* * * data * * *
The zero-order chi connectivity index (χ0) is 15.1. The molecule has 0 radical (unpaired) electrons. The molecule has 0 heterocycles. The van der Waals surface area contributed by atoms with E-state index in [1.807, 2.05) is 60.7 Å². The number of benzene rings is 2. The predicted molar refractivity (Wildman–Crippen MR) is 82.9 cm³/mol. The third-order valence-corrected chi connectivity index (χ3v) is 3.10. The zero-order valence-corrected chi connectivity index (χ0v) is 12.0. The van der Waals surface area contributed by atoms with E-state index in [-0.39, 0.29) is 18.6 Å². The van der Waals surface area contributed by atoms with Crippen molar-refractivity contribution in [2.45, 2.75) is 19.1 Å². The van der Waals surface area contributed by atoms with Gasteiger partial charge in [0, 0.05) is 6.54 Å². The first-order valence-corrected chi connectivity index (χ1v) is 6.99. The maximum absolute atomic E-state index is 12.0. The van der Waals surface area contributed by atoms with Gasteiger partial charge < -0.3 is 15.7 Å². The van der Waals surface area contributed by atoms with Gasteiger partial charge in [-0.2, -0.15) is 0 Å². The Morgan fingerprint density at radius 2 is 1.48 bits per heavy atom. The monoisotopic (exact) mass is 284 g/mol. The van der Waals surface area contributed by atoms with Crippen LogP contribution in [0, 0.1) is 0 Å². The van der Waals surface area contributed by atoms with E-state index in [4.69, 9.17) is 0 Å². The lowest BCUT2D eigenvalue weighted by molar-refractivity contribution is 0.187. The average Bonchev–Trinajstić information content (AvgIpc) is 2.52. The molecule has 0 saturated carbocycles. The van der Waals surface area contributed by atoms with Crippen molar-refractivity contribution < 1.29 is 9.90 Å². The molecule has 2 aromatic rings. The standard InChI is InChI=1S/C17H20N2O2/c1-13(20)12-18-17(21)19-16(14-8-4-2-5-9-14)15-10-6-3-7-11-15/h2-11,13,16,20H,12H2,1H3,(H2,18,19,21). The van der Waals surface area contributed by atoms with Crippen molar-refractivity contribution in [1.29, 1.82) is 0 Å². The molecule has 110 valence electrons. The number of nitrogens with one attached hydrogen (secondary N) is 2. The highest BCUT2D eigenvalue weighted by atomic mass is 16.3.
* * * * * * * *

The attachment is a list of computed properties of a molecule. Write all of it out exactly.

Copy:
The zero-order chi connectivity index (χ0) is 15.1. The molecule has 0 radical (unpaired) electrons. The molecule has 0 heterocycles. The van der Waals surface area contributed by atoms with E-state index in [1.807, 2.05) is 60.7 Å². The number of benzene rings is 2. The predicted molar refractivity (Wildman–Crippen MR) is 82.9 cm³/mol. The third-order valence-corrected chi connectivity index (χ3v) is 3.10. The zero-order valence-corrected chi connectivity index (χ0v) is 12.0. The van der Waals surface area contributed by atoms with E-state index in [-0.39, 0.29) is 18.6 Å². The van der Waals surface area contributed by atoms with Crippen molar-refractivity contribution in [2.45, 2.75) is 19.1 Å². The van der Waals surface area contributed by atoms with Gasteiger partial charge in [0, 0.05) is 6.54 Å². The first-order valence-corrected chi connectivity index (χ1v) is 6.99. The maximum absolute atomic E-state index is 12.0. The van der Waals surface area contributed by atoms with Gasteiger partial charge < -0.3 is 15.7 Å². The van der Waals surface area contributed by atoms with Gasteiger partial charge in [-0.2, -0.15) is 0 Å². The Morgan fingerprint density at radius 2 is 1.48 bits per heavy atom. The monoisotopic (exact) mass is 284 g/mol. The van der Waals surface area contributed by atoms with Crippen LogP contribution in [0, 0.1) is 0 Å². The van der Waals surface area contributed by atoms with E-state index in [4.69, 9.17) is 0 Å². The lowest BCUT2D eigenvalue weighted by molar-refractivity contribution is 0.187. The average Bonchev–Trinajstić information content (AvgIpc) is 2.52. The molecule has 0 saturated carbocycles. The van der Waals surface area contributed by atoms with Crippen molar-refractivity contribution < 1.29 is 9.90 Å². The molecule has 2 aromatic rings. The standard InChI is InChI=1S/C17H20N2O2/c1-13(20)12-18-17(21)19-16(14-8-4-2-5-9-14)15-10-6-3-7-11-15/h2-11,13,16,20H,12H2,1H3,(H2,18,19,21). The van der Waals surface area contributed by atoms with Crippen molar-refractivity contribution in [1.29, 1.82) is 0 Å². The molecule has 110 valence electrons. The number of nitrogens with one attached hydrogen (secondary N) is 2. The highest BCUT2D eigenvalue weighted by atomic mass is 16.3.